by Mike Tuchscherer, 10 Jan 2018

In 2013 I met Boris Sheiko at a seminar he was conducting in Vicenza, Italy.  It was quite an enjoyable time and we had several interesting conversations that day, particularly over lunch.  I’m sure it’s no surprise and probably goes without saying that we generally agreed on most things coaching related.  But one thing that we didn’t agree on was particularly interesting.  He feels that working with 90%+ loads are especially taxing to the lifter.  I do not.  Coach Sheiko (or whoever runs his social media accounts) recently posted about his opinion, so I wanted to weigh in with mine.

There’s nothing special about 90% loads that makes them especially taxing to the lifter.  It’s the high psychological arousal that is highly taxing.  And it’s not hard to see that if you look at the context.  Coach Sheiko plans the bulk of his training loads in the 70-85% range.  They go beyond 85% once in a training cycle usually.  So for them, a single at 90% or 95% is heavier than they’ve gone in months.  So even loading that on the bar is going to get their heart pumping and palms sweating a little.  Yes, in this case the 90% load will be more stressful, but it’s because of the psychological arousal.  It’s because the athlete isn’t used to it.


On the other hand, there are coaches like me who frequently program x1 at 8RPE which works out to be 92-93% typically.  My athletes can handle this every week and show no signs of the dreaded “overtraining”.  In the very beginning (first couple of weeks), they will be a bit stressed out by the experience, but after a while, it becomes normal.  It’s not any more stressful than any other challenging set because they do it often.  If you think about it, a single at 90% (even 92%) is kinda easy.  You have to execute properly, but it’s not like you’ll have to grind to complete the rep.

It should go without saying that not everyone responds well to this kind of training.  Training must be adapted to the athlete, so if someone doesn’t respond well to singles, then we don’t program them.


Training with these loads provides several benefits to the lifters.  It’s highly, highly specific.  It’s training the competition lift with loads that will be seen in competition.  If the lifter is adequately prepared for this from a technical standpoint, then this provides a great training value.  The movements and loads are similar to what is faced in competition.  The athlete can expect to improve the finer points of technical execution as they gain experience at higher loads.  They can improve other neural aspects of strength — tightness, positioning, inter/intra muscular coordination, rate coding, etc.  It is sport form development — improvements in strength and technical proficiency at the loads that matter most.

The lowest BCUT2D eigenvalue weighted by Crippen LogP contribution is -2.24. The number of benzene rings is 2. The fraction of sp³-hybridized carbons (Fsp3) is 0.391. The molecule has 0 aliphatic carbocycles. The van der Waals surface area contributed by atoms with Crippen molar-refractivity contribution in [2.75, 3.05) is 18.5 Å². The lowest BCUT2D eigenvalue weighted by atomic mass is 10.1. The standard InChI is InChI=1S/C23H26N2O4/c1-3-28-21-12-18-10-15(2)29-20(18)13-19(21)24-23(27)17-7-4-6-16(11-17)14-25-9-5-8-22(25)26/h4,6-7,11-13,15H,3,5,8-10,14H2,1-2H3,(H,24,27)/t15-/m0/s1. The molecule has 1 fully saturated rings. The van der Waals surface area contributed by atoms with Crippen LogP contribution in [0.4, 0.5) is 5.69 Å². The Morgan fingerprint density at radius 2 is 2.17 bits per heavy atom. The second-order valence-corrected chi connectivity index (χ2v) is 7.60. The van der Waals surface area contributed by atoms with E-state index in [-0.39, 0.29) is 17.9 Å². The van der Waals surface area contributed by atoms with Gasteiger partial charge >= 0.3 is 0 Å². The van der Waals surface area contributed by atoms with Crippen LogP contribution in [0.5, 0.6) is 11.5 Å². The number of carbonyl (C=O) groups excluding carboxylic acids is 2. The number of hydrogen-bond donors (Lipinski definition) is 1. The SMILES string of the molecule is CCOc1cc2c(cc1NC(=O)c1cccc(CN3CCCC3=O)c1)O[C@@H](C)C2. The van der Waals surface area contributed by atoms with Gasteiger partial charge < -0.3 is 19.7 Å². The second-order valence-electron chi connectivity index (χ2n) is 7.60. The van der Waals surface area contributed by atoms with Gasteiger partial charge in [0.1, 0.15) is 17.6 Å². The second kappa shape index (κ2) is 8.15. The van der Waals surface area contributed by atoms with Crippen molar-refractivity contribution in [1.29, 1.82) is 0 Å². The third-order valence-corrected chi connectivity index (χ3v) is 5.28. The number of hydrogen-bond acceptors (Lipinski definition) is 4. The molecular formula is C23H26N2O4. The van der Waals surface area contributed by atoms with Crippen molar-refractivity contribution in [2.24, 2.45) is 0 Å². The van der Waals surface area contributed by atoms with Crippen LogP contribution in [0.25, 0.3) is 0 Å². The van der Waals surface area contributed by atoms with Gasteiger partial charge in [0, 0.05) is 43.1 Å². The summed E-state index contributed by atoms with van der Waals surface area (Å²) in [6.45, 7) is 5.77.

From a coaching standpoint, the singles let me see how the athlete performs with heavy weights.  We can dial in attempt selection, identify problems early, and measure progress in training often.  This last point allows me to see effective trends in training (or ineffective ones) early so changes can be made appropriately.  This helps the training to be more effective in the long run.  You can gauge progress using means other than heavy singles, but singles are usually a bit more clear of an indicator for coaches.


Beyond the training value of performing very highly specific work, getting somewhat accustomed to 90%+ loading is useful in other ways too.  Many lifters have a lot of jitters in competition — especially before opening squats.  If your opening squat (about 90% usually) is less than what you handle every week in training (92-93%), then that helps greatly with reducing the nerves for the opener.  Then the 2nd attempt (usually 95%) is only slightly more than what you’ve handled in training frequently, so that gets your attention, but doesn’t produce a ton of anxiety.  When you load your 3rd attempt (100%), you’ll definitely have nerves for that one, but that’s useful energy and it’s conserved for the attempts where you need it most.


All tools have limitations and drawbacks.  This one is no different.  If a lifter doesn’t have good technical proficiency at lighter weights, then this method is contraindicated.  Otherwise, the biggest limitation is a slight reduction in volume.  The single is a working set that requires slightly more of a warm up, so it may take the place of 2-3 lighter working sets (depending on how much lighter).  This is usually not a problem, but if you are time constrained and in need of more volume, you may want to consider a different approach.


Bottom line:  Singles are a useful training tool if you allow yourself to get over the emotional aspect of them.  They can improve your strength and technique at high loads.  They can give coaches important information for future training adjustments and they can help lifters perform better on the platform.  The biggest drawback is a slight reduction in training volume and not all lifters respond well to the technique — same as any other training method.


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About the Author:

About the Author
Mike Tuchscherer is the owner and head coach at RTS. He has been powerlifting since 2001 and since has traveled all over the world for competitions. In 2009, he was the first man from USA powerlifting to win a gold medal at the World Games – the highest possible achievement in powerlifting. He has coached over a dozen competitors at the world championships, a score of national champions, and multiple world record holders.